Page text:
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A conference in Eugene fights against the opioid epidemic.

The event is sponsored by Lines for Life.

Posted: May. 17, 2018 6:40 PM

EUGENE, Ore. - The Oregon Conference on Opioids, Pain, and Addiction Treatment invited community leaders, health providers, and health system leaders to find solutions for the ongoing opioid epidemic.

Opioid addiction killed 63,6200 people in 2016, alone. The epidemic has hit Oregon hard. Though Oregon is no longer the #1 state for opioid addiction, it still causes more deaths per year than car crashes in the state.

Michelle Marikos is a certified peer support specialist. She holds community forums that help people face their addiction and find help. She herself was dependent on opioids for 10 years. After she was pushed off of a deck 15 years ago, she found herself in chronic pain. She said she was initially on a small amount of medication but was put on even more after she had surgery. She said she felt stuck in that place.

"Dark, very dark. Very depressed. Very fearful, angry. Emotional...high emotions and despair,” Marikos said.

Marikos said she saw the way this was hurting the people around her as well. When she wanted to have another surgery to hopefully solve her pain problems, she was told she couldn’t be on these medications. She attended a pain program where she stopped using opioids. In the end, she didn’t end up getting the surgery, and she learned to manage the pain on her own.

One of the major parts of the opioid epidemic is overprescribed painkillers. Doctors prescribe medication to help people with chronic pain, and they end up being addicted.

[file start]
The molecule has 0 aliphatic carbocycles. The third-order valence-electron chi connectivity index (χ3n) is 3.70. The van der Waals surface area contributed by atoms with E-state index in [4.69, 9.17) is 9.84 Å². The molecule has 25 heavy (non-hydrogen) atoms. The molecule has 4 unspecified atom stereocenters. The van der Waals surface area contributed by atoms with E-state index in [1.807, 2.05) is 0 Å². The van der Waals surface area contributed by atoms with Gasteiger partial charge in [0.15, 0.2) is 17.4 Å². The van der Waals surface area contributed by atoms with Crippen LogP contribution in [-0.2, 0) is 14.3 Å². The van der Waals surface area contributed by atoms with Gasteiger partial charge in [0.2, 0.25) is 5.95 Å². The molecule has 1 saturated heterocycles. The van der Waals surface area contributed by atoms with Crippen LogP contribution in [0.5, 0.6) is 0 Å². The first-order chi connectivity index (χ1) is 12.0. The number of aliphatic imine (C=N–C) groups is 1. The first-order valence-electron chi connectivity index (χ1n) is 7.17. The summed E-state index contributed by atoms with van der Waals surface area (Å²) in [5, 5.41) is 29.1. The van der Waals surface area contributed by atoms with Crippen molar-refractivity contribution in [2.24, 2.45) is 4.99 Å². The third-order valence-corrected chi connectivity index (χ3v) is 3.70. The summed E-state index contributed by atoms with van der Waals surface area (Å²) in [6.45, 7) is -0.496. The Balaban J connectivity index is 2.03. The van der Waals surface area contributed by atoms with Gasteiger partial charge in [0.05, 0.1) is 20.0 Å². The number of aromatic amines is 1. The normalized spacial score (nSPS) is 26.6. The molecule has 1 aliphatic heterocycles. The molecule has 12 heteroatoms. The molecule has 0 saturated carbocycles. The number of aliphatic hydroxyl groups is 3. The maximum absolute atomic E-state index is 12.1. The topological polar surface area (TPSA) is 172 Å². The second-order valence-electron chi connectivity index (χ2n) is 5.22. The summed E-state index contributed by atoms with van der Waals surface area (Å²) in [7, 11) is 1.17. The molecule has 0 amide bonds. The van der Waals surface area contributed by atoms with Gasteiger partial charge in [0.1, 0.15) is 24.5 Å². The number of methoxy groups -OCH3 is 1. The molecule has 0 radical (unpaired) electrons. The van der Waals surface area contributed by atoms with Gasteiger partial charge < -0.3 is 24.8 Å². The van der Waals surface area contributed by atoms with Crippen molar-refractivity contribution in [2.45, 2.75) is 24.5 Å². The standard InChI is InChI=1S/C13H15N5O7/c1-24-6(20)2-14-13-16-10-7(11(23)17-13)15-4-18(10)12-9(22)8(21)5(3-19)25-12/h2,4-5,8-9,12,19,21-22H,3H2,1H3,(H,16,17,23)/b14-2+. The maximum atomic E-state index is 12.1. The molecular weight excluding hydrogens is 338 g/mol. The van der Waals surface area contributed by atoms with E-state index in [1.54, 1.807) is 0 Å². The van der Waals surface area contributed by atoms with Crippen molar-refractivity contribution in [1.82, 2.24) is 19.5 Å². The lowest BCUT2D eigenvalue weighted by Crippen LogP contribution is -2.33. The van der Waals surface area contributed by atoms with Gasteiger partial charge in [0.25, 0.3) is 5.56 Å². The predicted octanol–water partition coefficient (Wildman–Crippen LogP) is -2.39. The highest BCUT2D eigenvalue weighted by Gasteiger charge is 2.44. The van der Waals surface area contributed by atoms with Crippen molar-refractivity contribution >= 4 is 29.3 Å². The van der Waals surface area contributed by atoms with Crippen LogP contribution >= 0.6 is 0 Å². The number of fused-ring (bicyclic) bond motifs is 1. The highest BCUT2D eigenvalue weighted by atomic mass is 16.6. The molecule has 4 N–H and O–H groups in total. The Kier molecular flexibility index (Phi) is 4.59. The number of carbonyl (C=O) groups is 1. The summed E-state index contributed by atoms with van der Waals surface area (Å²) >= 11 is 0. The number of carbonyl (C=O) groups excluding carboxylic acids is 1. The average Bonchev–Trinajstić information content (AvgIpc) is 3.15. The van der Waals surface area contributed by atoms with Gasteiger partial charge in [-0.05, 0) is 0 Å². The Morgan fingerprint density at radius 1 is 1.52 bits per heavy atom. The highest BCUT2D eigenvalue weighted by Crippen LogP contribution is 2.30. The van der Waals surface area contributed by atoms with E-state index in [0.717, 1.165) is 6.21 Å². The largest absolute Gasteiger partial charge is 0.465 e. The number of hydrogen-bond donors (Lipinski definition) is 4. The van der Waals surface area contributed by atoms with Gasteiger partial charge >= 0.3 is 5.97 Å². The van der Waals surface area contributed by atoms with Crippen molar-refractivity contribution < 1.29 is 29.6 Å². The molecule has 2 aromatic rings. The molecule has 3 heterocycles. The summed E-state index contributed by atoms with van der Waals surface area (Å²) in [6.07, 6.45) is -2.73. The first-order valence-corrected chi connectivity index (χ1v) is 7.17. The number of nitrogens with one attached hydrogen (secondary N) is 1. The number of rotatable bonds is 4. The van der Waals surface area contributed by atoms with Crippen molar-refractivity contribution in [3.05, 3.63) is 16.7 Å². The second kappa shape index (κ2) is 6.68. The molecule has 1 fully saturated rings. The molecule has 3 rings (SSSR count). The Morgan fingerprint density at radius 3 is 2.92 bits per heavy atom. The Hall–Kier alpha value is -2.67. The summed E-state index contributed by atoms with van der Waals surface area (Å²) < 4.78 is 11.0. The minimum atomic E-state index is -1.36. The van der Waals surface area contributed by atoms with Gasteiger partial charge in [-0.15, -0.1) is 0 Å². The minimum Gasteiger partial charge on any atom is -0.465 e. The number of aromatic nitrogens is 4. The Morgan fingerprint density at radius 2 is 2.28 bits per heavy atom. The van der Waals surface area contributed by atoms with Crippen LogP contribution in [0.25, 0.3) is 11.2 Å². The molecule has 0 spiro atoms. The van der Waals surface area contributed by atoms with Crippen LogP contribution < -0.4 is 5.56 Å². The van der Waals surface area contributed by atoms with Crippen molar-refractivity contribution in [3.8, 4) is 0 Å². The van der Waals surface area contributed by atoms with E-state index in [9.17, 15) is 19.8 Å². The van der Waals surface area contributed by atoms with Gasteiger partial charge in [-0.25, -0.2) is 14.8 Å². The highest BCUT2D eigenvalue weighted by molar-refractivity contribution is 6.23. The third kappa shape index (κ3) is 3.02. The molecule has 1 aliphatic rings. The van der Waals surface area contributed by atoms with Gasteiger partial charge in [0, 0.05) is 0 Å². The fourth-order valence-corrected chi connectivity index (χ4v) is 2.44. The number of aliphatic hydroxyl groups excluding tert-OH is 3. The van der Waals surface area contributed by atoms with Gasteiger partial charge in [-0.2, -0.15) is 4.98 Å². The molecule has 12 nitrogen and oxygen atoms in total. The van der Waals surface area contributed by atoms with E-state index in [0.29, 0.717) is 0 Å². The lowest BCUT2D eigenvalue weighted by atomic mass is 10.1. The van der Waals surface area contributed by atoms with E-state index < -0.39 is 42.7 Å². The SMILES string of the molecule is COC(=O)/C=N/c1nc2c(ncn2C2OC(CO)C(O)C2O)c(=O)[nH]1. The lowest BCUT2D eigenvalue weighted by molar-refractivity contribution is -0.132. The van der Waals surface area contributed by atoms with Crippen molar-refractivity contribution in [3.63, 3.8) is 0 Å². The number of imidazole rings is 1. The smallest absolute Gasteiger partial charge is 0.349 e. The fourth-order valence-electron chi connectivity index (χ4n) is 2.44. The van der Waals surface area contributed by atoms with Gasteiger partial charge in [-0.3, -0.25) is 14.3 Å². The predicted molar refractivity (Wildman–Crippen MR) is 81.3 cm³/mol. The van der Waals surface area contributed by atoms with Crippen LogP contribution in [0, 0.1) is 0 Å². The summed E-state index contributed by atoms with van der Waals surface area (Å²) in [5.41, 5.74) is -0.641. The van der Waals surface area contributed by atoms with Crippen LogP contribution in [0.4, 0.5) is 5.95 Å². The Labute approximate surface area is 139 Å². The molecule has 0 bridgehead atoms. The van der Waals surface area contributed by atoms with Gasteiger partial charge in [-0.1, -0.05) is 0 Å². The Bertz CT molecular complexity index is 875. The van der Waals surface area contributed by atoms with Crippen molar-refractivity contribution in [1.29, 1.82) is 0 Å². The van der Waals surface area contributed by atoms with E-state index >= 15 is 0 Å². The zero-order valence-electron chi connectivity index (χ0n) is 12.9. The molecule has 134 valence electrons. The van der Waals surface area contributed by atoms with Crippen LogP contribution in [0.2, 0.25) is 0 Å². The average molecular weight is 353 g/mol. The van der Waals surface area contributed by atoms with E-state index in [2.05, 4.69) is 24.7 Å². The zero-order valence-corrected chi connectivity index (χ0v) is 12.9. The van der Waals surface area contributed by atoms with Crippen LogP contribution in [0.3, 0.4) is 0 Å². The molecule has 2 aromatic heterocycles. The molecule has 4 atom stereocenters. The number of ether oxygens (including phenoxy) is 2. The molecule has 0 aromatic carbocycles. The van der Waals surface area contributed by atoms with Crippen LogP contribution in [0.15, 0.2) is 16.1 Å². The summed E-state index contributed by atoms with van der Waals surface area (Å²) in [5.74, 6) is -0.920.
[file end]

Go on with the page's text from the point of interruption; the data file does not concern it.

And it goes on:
Dr. Jim Shames used to work in primary care. He said he understands how doctors could fall victim to this behavior. He said he, himself, just wanted to be empathetic to his patients’ pain and help them feel better.

"If you treat people's pain, legitimate pain, they're not going to get in trouble,” said Shames. You know, I kind of swallowed all that, and I think I caused some harm during my practice."

Shames said looking forward, a few things need to be addressed to help solve this epidemic. One is finding the root of people’s chronic pain, as well as finding more natural ways to treat it. Another is making sure medical treatment for addiction is available to those who need it. This could help in a long-term battle and a short-term one, by saving someone’s life during an overdose.

The conference began Thursday, May 17, at the Eugene Hilton, and will continue through Saturday, May 19.

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